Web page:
Here’s the nuts and bolts of the county sales tax that Stark County voters approved Tuesday to fund criminal justice services.
County officials threw out a dizzying number of figures during the campaign for the county sales tax. You had figures for how much cash the county collects. Figures for what it could bring in if the sales tax passed or if it failed. And each of those figures had its own additional estimates for what each county department stood to gain or lose.
Whew! To straighten it all out, here’s a breakdown of what the passage of the sales tax — Issue 29 — means to you:
Who: Nearly 56 percent of Stark County voters approved an eight year, 0.5 percent sales tax Tuesday that will generate roughly $22 million a year to fund county criminal justice services. The tax is paid by anyone who shops in Stark County. A recent Belden Village survey shows that 40 percent of the mall’s purchases were made by non-Stark County residents.
Stark County commissioners will be responsible for distributing the money, starting in 2012, to the county offices that provide criminal justice services, such as the county sheriff, prosecutor, coroner, courts, clerk of courts and the Multi-County Juvenile Attention System.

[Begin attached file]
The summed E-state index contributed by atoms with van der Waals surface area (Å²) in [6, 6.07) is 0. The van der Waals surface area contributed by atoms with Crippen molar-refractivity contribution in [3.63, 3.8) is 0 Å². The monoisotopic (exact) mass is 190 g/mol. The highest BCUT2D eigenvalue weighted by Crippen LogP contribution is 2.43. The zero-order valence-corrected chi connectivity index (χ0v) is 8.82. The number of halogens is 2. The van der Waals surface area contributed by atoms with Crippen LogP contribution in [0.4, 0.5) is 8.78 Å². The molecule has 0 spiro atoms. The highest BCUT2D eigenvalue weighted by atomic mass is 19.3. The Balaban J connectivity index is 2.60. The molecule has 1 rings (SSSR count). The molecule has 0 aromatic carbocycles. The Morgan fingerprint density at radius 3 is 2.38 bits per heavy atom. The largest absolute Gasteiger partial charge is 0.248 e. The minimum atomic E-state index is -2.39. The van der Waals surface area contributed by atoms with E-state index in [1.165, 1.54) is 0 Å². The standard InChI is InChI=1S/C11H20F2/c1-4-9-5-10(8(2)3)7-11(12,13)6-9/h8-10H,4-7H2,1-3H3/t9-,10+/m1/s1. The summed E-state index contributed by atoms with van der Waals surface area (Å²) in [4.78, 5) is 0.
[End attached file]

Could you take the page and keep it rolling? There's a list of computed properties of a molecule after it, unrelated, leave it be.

What: The county’s total sales and use tax will increase from 5.75 percent to 6.25 percent April 1. Of the rate, the state already receives 5.5 percent and the Stark Area Regional Transit Authority receives 0.25 percent.
Shoppers in Stark County will pay 50 cents more for every $100 they spend on taxable purchases. For example, you pay $1.72 in sales tax on the 3-D version of the newest Harry Potter DVD now and will pay $1.87 in sales tax for the same DVD with the increased tax. Groceries and prescriptions are not taxed.
Stark County, which is the only county in Ohio without a sales tax to fund central government operations, still will have the lowest sales tax in Ohio at 6.25 percent but will share the distinction with four counties.
When: The sales tax will increase April 1. The county will begin to collect the tax revenue in July, due to a lag time built into state law.
Where: The money generated by the sales tax will be put into an account that’s separate from the county’s main operating fund. Under law, the tax revenue must be spent on criminal justice services. Commissioners plan to use the money to first restore the Stark County Sheriff’s Office, where 41 employees were laid off in December and the county jail’s capacity decreased from 501 to 300 due to lack of staff.
Why: Residents won’t seen an immediate change in safety services because the county will collect only six-months worth of revenue ($11 million) in 2012 and other county revenues have dwindled. Sheriff Timothy Swanson hopes to reopen 100 inmate beds at the county jail in 2012 and the remaining 100 in 2013. Most noncriminal justice departments still will face a 20 to 25 percent cut in funding next year. Commissioners hope to restore all offices and departments in 2013.